Someone asked how long that Manny has had this problem. Truth is: Parts of this he has had (in varying degrees) since we got him at 9 months of age. (I have no clue about 0-8 months.)
He's has troubles aspirating, retching, (and a whole long list of symptoms) since then. There have been days and even weeks when all was "fine". But those days and weeks have been few and far between.
It's gotten progressively worse over time and it got REALLY bad in mid August. He was in a lot of pain, screaming, retching, etc. It's been unrelenting since then. Life has been sooo difficult. Hard to watch him choke and suffer.
Sunday, the TPN "kicked in" because he woke up "himself"! He truly was back to his old self. He was laughing, playing, engaged. It wasn't until then that I realized just how far down he'd slipped. These 2 1/2 weeks in the hospital have been VERY hard on him and I didn't even realize just how difficult. But to get him back fully now, the contrast was stark.
When the docs walked in Sunday, he was playing with his letters. He knows the name and sound of most every letter. He also knows all his numbers 0-9 and can count up to 15 objects consistently. He was showing off for them!
I was THRILLED that the grumpy baby was replaced by my happy baby!
And now Monday starts the work of trying to get things arranged so we can get home. (That will take a lot of work, by the way.) We'll need so many new supplies, machines, nurses, meds, etc. EVERYTHING has changed.
Monday - 1:30 pm: Dan, Zoe and Kaley get here. We hung out and had a fun time. Manny even got the okey-dokey to go with us downstairs for lunch. They disconnected the TPN for 30 minutes and we headed down. It was so nice to feel "normal" again, if only for 30 minutes. We were sitting at a table, all eating lunch, chatting, being a family (well, part of one). Forgot to take a picture.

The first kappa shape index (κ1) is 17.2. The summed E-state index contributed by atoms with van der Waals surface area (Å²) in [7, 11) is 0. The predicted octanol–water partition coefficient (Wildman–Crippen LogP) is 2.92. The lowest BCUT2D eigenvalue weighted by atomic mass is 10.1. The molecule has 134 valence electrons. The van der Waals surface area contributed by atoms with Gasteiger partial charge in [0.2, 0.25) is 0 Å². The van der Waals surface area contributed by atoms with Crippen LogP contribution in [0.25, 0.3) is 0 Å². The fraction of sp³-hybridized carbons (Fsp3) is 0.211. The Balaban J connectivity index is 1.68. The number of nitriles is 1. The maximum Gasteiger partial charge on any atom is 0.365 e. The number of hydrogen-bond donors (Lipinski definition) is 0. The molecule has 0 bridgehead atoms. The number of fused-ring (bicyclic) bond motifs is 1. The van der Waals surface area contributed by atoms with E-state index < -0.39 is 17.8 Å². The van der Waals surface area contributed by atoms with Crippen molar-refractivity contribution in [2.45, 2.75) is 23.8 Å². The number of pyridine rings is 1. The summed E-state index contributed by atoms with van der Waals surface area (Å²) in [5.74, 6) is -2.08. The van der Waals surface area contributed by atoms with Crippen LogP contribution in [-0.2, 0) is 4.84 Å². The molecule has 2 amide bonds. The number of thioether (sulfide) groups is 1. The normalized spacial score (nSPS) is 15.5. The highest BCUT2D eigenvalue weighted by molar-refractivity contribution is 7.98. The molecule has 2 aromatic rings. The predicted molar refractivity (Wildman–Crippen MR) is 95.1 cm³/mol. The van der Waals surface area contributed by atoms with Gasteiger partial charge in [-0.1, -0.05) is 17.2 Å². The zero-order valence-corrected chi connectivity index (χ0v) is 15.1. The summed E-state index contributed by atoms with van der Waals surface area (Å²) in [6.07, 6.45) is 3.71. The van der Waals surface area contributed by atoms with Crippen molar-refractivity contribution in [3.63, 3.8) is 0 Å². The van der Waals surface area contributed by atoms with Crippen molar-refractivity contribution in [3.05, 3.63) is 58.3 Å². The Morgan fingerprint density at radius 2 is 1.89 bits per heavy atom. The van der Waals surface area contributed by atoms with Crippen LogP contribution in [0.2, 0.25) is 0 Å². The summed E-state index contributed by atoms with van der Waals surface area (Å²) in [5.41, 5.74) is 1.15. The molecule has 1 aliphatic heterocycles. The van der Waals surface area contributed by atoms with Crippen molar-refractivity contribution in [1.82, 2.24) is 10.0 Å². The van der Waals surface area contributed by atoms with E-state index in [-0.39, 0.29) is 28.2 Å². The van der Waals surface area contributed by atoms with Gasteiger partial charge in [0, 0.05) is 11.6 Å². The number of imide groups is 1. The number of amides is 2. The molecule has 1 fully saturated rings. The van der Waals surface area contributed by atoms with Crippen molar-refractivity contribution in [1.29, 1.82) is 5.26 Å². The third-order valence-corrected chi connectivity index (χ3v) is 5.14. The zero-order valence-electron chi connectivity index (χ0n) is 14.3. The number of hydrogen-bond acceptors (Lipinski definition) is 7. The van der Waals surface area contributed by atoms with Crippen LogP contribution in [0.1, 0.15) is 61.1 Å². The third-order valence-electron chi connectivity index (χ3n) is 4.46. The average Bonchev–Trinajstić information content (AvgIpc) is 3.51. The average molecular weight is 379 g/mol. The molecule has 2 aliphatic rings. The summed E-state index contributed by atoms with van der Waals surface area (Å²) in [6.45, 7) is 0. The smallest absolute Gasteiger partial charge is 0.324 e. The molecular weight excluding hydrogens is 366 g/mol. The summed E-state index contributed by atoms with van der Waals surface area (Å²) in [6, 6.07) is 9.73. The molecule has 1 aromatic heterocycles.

4 pm: Dr. Jolley came in with the results of the biopsy: Basically normal. (Nothing that would account for his strange problems he's had lately.) So we will start changing him to what they call "cycling" his TPN (which means some times he will be on and sometimes off of the feeds vs the 24 hours a day.). If that goes well for a day or two, we can go home. Meanwhile, they're working to get our supplies, meds, nurses, etc. set up for when we get home.
5 pm: Dan and Zoe head home. Manny was not happy. He's fine now but was not ready for them to leave.
It's nice to have Kaley back too. She keeps me entertained and by having her here, I eat. I think of her needs and then realize I should probably eat too so I do. She is also a lot of fun and can help play with Manny so he's not so bored with me. (I only have so many tricks ... and after almost 3 weeks, I'm about out of tricks.)
Monday night ... all is going well. He basically sleeps through the night with a few "Help me Mamas" along the way (His way of asking for me to reposition him). I cannot begin to tell you how nice it is to go to bed NOT terrified. I am not afraid of him choking and retching and aspirating and desatting. It's still hard to believe now just how bad it got and for how long and how we survived it! And now to think that is over.
We now begin new things to watch for and be concerned about and be vigilent about. But those days are over and I couldn't be more thankful! Like I've said before, we didn't come to this decision to stop feeding him (via tube) lightly.